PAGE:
Twitter and Journalism on the Grapevine

Just like many of you, I didn’t hear the news that Osama Bin Laden was killed from a TV channel, nor a news agency, nor an official institution, but Tweets bursting out from Twitter, Facebook/MSN IM networks, simply put from friends in a  “on the grapevine” fashion and within a time frame of about 3 hours after the first public source.

We are observing the evolution of journalism. Actually, I realize that I haven’t read a paper published newspaper for so long that I’m missing the joy of a journey between the pages of a newspaper on a sunday morning.

Lets check the numbers first… According to Twitter’s official announcement, tweets about Laden’s death broke the Sustained Tweet Rate record and reached 3000 tweets per second over 10:45pm – 2:20am period. After USA president Obama’s speech it tweet rates reached 5008 tweets per second. This rate can reach the average daily visits of New York Times online (~30million) in about 3 hours. The exponential spread and later the damping of the tweet rate can be noticed by the tsunami like shape in the figure. This quantitative growth raises qualitative concerns, as it is commonly seen that false news go viral on twitter, but 3000 tweets per second is a significant rate.


If we approach this emerging trend from the consumer behavior perspective, we consume “news” much like other goods, there are many analogies. After the industrial revolution, the era of mass production emerged, profit by mass production & sales of a single product. When Ford manufactured his first cars, the consumers didn’t used to have too many options, just like everybody used to read the same newspapers and watch the same tv channels in the early years of the media.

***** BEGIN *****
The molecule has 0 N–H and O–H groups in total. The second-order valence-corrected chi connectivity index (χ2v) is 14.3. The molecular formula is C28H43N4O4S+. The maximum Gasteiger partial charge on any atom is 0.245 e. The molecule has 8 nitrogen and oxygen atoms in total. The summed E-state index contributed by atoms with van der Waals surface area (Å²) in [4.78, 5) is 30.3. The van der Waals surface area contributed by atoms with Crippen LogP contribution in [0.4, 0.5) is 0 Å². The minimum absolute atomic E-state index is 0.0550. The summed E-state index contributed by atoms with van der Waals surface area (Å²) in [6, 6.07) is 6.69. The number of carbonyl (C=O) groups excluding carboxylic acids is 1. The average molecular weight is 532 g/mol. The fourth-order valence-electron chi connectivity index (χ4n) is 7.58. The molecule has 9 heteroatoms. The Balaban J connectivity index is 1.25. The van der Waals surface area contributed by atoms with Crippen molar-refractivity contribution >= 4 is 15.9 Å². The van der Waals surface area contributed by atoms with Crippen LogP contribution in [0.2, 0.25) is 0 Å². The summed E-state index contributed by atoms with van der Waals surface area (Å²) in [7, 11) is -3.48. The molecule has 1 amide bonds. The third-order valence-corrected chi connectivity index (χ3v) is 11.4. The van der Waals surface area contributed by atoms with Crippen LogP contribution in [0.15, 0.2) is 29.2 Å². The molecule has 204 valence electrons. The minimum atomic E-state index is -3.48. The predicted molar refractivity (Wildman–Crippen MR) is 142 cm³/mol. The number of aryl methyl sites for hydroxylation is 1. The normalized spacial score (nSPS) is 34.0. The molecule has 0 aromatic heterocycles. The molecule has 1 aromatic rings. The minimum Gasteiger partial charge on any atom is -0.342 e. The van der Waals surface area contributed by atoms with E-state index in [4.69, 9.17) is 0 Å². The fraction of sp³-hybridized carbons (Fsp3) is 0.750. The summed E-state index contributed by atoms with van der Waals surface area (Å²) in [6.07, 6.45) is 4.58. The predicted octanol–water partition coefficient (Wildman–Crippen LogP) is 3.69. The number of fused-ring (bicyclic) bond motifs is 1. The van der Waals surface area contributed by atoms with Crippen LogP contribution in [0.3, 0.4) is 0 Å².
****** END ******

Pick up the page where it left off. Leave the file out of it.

As the technical improvements evolved, and new production methods emerged, there was a paradigm shift in late 90’s to mass customization. To be honest, we are extremely spoiled. If we think of today’s extreme, you can buy your iPhone/iPad with the configuration you want and with your name laser-written on the back (Henry Ford would probably drown in tears, if he would experience this).

This nature of ours is apparent in all types of consumption. We want to have our own choices. When we read news, we want to compile our own configuration with the authors we prefer, fuse the knowledge we want to synthesize through RSS channels, and consume it through the interface we prefer.  Products for mass audiences simply don’t make the cut. Especially if news is considered, the time lag of conventional methods results in old news once it reaches to the customers. When establishing our corporate and personal identities, we cannot neglect these changes.

The digital world is by-passing the intermediaries and makes us come one more step closer to the source of everything, while a new era is shaping in front of our eyes.

– this post has been published in dijitolog